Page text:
Cost Effective and Survivable Submarine Cable Path Planning


Student thesis: Doctoral Thesis

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Award date21 Aug 2019


Submarine telecommunication cables, as a critical component of critical infrastructures, play a crucial role in transmitting Internet data from one location to another. Constructing a long-haul submarine cable requires an investment of hundred millions of US dollars with a need to keep costs to a minimum. At the same time, cable survivability is also important because cable breaks can result in Internet shutdowns that have harmful financial and social consequences. In practice, the path planning of submarine cables is done manually, based on the knowledge and experience of experts. Under this time-consuming approach, even the most experienced and skilled designers cannot guarantee an optimal path (given the data). This thesis provides methodologies based on real data for cable path planning on the Earth's surface by an automated procedure to minimize both construction costs and risks.

As a first step, we start with a fundamental path planning problem of how to lay a link of critical infrastructures, such as a submarine cable, connecting two nodes on the Earth's surface taking into account seismic hazards. We approximate the Earth's surface as a triangulated manifold. The problem is formulated as a multi-objective optimization problem, where the laying cost and resilience of the link are the two objectives. The multi-objective optimization problem is first converted into a single-objective problem by weighting the two objectives. Then, this single-objective problem can be converted into an Eikonal equation, which can be solved by the well-established fast marching method (FMM). Extensive simulations are performed on real-world three-dimensional geographical data, from which we generate Pareto optimal solutions that provide insights and guidance to design trade-offs between cost-effectiveness and seismic resilience.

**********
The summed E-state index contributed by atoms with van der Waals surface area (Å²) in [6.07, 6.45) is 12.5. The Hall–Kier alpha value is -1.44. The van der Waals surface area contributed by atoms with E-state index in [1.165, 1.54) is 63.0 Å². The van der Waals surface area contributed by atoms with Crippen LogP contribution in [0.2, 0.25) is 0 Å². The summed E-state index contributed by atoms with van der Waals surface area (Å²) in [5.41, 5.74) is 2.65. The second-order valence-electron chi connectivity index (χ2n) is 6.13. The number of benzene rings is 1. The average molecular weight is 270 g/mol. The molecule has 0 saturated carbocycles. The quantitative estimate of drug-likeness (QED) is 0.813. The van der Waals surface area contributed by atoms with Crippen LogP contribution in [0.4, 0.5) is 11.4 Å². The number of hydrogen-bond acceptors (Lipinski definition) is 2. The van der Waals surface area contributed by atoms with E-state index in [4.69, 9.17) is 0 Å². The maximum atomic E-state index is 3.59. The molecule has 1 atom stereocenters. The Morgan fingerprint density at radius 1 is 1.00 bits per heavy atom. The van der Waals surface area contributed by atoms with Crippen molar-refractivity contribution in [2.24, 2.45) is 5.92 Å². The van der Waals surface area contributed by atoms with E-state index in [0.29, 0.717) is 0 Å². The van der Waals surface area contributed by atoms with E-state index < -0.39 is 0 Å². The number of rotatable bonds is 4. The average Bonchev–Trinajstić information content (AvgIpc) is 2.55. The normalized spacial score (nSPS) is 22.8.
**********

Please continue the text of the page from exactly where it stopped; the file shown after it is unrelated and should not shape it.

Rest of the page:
Next, we extend the methodology described above to address the more challenging problem of submarine cable network extension, taking into account a wide range of design considerations. The problem is formulated as a variational optimization problem to minimize the overall life-cycle cost of submarine cables taking into account multiple design considerations; this problem is expressible in terms of an Eikonal equation and solved by leveraging FMM. A specific example is given to demonstrate the benefits of FMM in terms of path planning solutions over Dijkstra's algorithm.

Then, we consider the situation where the cable or cable segments are allowed to be protected by various methods to improve its survivability, though at additional cost. We provide methods for optimal shielding design and path planning of a long-haul optical fiber cable between two locations on the Earth’s surface. The problem is formulated as a multi-objective optimization problem to minimize the laying cost and the total number of repairs of the cable under multiple design levels. We solve this problem by a variant of the label setting algorithm and obtain all the Pareto optimal solutions, including the solutions at non-convex portions of the Pareto front. However, the running time of the label setting method is too long to be applicable to a large region with high-resolution data. To this end, we provide an FMM-based method with low computational complexity to solve this problem. Numerical results show that the FMM-based method outperforms the discrete methods in terms of cable path planning solutions.

Finally, we consider the overturn risk of a remotely operated vehicle as it buries the cable in an uneven seabed. The overturn risk depends on the terrain slope and direction of the cable path. Minimizing the cable laying cost and the total number of repairs are the two objectives used to formulate the corresponding multi-objective optimal control problem. We solve the problem via dynamic programming and propose a computationally efficient algorithm which is based on the Ordered Upwind Method (OUM). Numerical results demonstrate the high quality of the cable path solutions produced by the OUM-based method and its effectiveness.